Most of us as women understand, at least on some level, that we have an obligation to speak out and use our voices. To tell, to encourage, to instruct, to correct, to announce, to plead, to bless. This is not news to most of us, especially if we’ve been led in any way by women with a bit more life experience.
So what happens when we are the ones doing the leading, when our voice is the trumpet call?
I don’t know about you, but the thought of potentially misleading someone sends a chill up my spine and makes me want to hide under a rock. I would sooner be beaten than to think something I’ve said caused someone else to stumble.
If we aren’t careful, that fear can paralyze. And that paralysis can stuff us into a silence that renders us pretty ineffective as leaders.
I speak from experience here. Tonight I discovered that something I said in a public forum not too long ago caused some misunderstanding. And that isn’t the worst of it. The worst part is that I knew the minute I put that whiny message into words that it needed a good rewording.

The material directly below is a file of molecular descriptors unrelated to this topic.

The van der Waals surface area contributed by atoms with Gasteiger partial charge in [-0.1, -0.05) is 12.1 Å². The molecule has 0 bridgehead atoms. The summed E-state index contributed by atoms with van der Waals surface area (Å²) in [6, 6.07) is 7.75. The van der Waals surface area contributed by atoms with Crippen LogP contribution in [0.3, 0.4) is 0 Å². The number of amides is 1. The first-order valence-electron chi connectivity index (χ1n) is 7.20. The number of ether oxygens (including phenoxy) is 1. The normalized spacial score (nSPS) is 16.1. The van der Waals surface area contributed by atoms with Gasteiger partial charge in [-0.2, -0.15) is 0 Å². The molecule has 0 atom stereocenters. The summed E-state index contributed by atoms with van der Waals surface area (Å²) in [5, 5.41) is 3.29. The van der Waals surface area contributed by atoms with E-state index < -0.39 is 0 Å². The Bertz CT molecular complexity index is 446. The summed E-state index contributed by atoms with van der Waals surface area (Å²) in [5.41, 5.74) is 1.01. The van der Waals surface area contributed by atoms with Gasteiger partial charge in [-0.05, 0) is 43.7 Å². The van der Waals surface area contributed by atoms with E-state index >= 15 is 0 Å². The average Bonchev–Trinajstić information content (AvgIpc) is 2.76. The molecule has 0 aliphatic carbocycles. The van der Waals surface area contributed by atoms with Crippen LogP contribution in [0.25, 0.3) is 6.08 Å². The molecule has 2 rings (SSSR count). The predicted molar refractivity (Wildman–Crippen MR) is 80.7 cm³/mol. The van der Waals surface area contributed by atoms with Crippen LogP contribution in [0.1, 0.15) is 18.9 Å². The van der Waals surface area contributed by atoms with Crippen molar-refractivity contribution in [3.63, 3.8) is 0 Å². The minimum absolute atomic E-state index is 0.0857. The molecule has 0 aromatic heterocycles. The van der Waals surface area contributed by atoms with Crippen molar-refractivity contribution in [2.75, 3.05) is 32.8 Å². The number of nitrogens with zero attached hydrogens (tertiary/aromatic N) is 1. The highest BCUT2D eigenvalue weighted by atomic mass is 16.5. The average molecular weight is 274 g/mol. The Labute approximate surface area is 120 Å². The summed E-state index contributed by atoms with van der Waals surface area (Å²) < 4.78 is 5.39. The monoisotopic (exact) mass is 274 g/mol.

But I didn’t heed that nudge very quickly. I blew it.
The damage wasn’t even that bad, in the grand scheme of things, and I do tend to be way too hard on myself, but the fact is the Holy Spirit nudged and I ignored.
The important take-away, for me, is that it wasn’t necessarily that I shouldn’t have spoken at all but that I should have been more aware of the impact of my words, how they might be taken, the conclusions that might be drawn—conclusions I never intended.
We must, must use our voices. But we must be very careful, especially in positions of leadership or influence, how we use them.
This is a lesson I won’t forget, and I am honored to share it with you.
1. Be careful what I say and how I say it.
2. Be aware of how my words might be received.
3. Don’t let a slip-up become a tree limb the Enemy uses to shut me up for good.
I’m sure I won’t be perfect in the use of my voice—my platform, if you will. But I am convicted to spend even more time in the Word to make sure my words line up with Scripture (Ephesians 4:29 comes quickly to mind) and in prayer to be more attuned to the Spirit.
I am also overcome with profound gratitude for the grace shown to me by those who brought this error to my attention. It is my prayer that I will always exhibit that kind of love and gentleness should I ever end up in their shoes, because, like it or not, such a position is not uncommon for those with any kind of influence.
May we always remain teachable, our voices humbled but filled with hope for the world.